On The Money Grain Commentary 4-17-14

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Corn Outlook:

Corn futures began on a strong note Monday from heavy rains in Iowa and Illinois over the weekend along with increased tensions between Ukraine and Russia.  Planting has gotten off to a slow start at 3 percent complete compared to 2 percent a year ago and 6 percent for the average.  However, it is too soon to become alarmed as warmer temperatures and drier weather are on the way.  If you recall last year, late planting was an issue, but when the planters began to roll, over 50 percent of the crop was planted in one week.  This remembrance may have been the reason prices backed off Tuesday.  Exports have been strong the past three weeks with inspections last week at 57.0 MB.  The trend following funds continue to add to their long position as it has risen to 975 MB.  While it is not near the record, it is their largest position since 2012 and a reason for concern.

Last week, July corn met resistance at 513 and backed off to 498.75 on Thursday.  As I have mentioned in previous comments, there is a wave pattern that points to climbing near 524.25, or possibly 532.  However, this scenario is becoming long in the tooth and with the trend indicators turning down, it does not bode well for it happening.  If you will notice on the chart, a head and shoulders topping pattern may be unfolding from the highs at 517 and 524.25.  A decline below 495.5 confirms this pattern and projects a sell-off to 480-473.  If it occurs, look for a bottom around April 28th or May 12th.  For now, a close beyond 513 is needed for evidence that the market is headed higher.  Next week, the odds are even as to whether July corn will be higher or lower.

Bean Outlook:

     The March crush at 153.8 MB versus 141.6 MB a month ago was higher than expected shooting the soybean market higher Tuesday and Wednesday.  This was the largest crush since 2001 and gives the bulls ammunition that additional price rationing is needed.  However, be aware that shipments from Brazil destined for China are being diverted to the East coast, which will help alleviate tight domestic stocks.  Meanwhile, harvest in South America is winding down with only minor transportation and port loading issues being reported.  Export inspections last week were the smallest since mid September at 9.8 MB with China taking only 2.4 MB.  However, unless shipments come to a screeching halt, the USDA could raise them an additional 40 MB.  In other developments, the long position of the trend following funds fell 70 MB last week to 695 MB.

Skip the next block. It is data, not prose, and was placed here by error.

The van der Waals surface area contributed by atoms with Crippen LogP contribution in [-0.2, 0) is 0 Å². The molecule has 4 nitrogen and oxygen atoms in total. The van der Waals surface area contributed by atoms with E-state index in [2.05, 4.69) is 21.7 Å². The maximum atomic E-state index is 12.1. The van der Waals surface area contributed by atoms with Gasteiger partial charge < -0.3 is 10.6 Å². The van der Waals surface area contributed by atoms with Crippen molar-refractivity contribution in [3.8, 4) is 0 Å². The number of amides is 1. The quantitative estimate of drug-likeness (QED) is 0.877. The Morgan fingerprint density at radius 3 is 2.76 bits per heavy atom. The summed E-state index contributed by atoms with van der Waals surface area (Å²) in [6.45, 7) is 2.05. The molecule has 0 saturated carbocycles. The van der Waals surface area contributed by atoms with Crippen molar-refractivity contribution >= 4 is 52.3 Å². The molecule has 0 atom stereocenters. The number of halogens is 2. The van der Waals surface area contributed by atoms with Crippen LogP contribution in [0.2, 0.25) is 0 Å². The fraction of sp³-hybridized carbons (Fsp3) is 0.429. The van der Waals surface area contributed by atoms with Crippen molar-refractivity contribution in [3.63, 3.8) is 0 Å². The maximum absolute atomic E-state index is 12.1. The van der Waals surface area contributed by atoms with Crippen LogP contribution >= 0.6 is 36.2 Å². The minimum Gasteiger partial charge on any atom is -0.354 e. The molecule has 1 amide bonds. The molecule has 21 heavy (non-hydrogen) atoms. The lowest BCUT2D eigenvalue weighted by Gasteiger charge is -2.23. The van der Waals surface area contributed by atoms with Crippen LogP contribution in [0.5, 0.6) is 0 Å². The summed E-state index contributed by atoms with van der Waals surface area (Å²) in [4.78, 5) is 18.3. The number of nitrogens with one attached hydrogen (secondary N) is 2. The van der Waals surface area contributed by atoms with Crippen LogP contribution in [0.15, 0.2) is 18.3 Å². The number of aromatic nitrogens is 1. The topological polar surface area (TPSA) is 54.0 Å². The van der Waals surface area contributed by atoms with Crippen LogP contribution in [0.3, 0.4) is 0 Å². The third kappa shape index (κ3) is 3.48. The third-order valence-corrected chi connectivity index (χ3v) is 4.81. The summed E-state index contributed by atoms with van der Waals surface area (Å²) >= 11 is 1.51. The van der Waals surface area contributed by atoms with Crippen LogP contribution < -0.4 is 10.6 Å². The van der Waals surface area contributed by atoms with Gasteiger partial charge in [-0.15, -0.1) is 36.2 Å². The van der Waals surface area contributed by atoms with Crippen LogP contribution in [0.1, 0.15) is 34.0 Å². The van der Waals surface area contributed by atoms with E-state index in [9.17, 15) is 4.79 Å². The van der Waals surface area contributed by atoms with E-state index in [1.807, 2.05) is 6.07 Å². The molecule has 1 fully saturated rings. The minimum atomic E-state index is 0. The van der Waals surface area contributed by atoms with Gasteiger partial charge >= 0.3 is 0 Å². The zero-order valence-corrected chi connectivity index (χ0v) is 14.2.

Last week’s comments mentioned that July soybeans were probably headed to 1507.  We exceeded that level rising to 1521 on Thursday.  From here, prices fell to 1492.5 creating candlestick top.  A decline below 1485 is needed to break the short-term uptrend.  Unless it happens, additional upside potential to 1535 cannot be ruled out.  Watch for a top around April 23rd-24th or April 28th if we are higher.  Meanwhile, the momentum indicators have not kept up with the advance and are lagging.  This forewarns of an impending top.  In addition, the wave pattern of the weekly chart shows that we are in the advanced stage of the rally from the low made in December at 1234.  Next week, the odds are even as to whether July futures will be higher or lower.

 Wheat Outlook:

Too cold, too dry was the story behind the jump in wheat this week.  A hard freeze in the Plains early this week has likely caused some damage to wheat that is jointing.  In addition, the western Plains are dry and in need of moisture.  Escalation of tensions between Ukraine and Russia also underpinned.  However, so far, there have been no disruption of exports.  In the meantime, the U.S. crop is deteriorating as the ratings fell one point last week to 34 percent in good-to-excellent condition.  Export inspections were 25.1 MB and above the average needed to reach USDA’s projection of 1.175 BB.  For weeks, the trend following funds have been abandoning their shorts and have a token position of 5 MB.

July wheat rose to 718.25 on Wednesday falling short of the high at 725.25.  The rebound from last week’s low at 663.75 to 718.25 resembles a correction suggesting that we could revisit 663.75 again.  If you will notice on the chart, the trend line extending back to October has offered solid resistance.  If exceeded, there could be a rally to 748.  Otherwise, we may stay in a trading range until April 28th or May 21st.  Next week, the odds are even as to whether July wheat will be higher or lower.

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Comments and suggestions are provided for information purposes only. Information contained herein is obtained from sources believed to be reliable but not guaranteed to its accuracy or completeness. Readers using the information contained herein are responsible for their own actions. No presentations can be made that recommendations will be profitable or that they will not result in losses. This information is neither an offer to sell nor solicitation to buy of the commodity futures mentioned herein. The writer may be trading in the commodities mentioned.